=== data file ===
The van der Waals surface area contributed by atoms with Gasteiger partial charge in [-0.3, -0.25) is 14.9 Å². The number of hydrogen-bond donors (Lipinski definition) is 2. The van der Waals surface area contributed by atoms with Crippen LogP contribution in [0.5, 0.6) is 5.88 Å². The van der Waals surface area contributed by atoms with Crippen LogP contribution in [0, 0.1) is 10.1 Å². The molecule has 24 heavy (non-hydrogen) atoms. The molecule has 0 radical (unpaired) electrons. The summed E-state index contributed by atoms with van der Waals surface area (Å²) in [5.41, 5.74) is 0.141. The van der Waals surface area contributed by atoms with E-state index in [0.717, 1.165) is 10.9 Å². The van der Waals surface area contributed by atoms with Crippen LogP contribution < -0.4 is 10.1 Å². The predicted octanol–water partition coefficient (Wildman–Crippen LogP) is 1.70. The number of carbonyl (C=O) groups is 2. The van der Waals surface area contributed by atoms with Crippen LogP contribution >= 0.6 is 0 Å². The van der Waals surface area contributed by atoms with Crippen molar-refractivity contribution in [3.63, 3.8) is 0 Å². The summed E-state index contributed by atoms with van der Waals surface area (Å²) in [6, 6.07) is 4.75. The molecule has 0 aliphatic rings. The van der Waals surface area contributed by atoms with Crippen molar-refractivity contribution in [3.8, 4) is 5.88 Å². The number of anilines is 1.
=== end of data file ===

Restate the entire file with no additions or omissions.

The van der Waals surface area contributed by atoms with Gasteiger partial charge in [-0.3, -0.25) is 14.9 Å². The number of hydrogen-bond donors (Lipinski definition) is 2. The van der Waals surface area contributed by atoms with Crippen LogP contribution in [0.5, 0.6) is 5.88 Å². The van der Waals surface area contributed by atoms with Crippen LogP contribution in [0, 0.1) is 10.1 Å². The molecule has 24 heavy (non-hydrogen) atoms. The molecule has 0 radical (unpaired) electrons. The summed E-state index contributed by atoms with van der Waals surface area (Å²) in [5.41, 5.74) is 0.141. The van der Waals surface area contributed by atoms with E-state index in [0.717, 1.165) is 10.9 Å². The van der Waals surface area contributed by atoms with Crippen LogP contribution < -0.4 is 10.1 Å². The predicted octanol–water partition coefficient (Wildman–Crippen LogP) is 1.70. The number of carbonyl (C=O) groups is 2. The van der Waals surface area contributed by atoms with Crippen LogP contribution >= 0.6 is 0 Å². The van der Waals surface area contributed by atoms with Crippen molar-refractivity contribution in [3.63, 3.8) is 0 Å². The summed E-state index contributed by atoms with van der Waals surface area (Å²) in [6, 6.07) is 4.75. The molecule has 0 aliphatic rings. The van der Waals surface area contributed by atoms with Crippen molar-refractivity contribution in [3.8, 4) is 5.88 Å². The number of anilines is 1.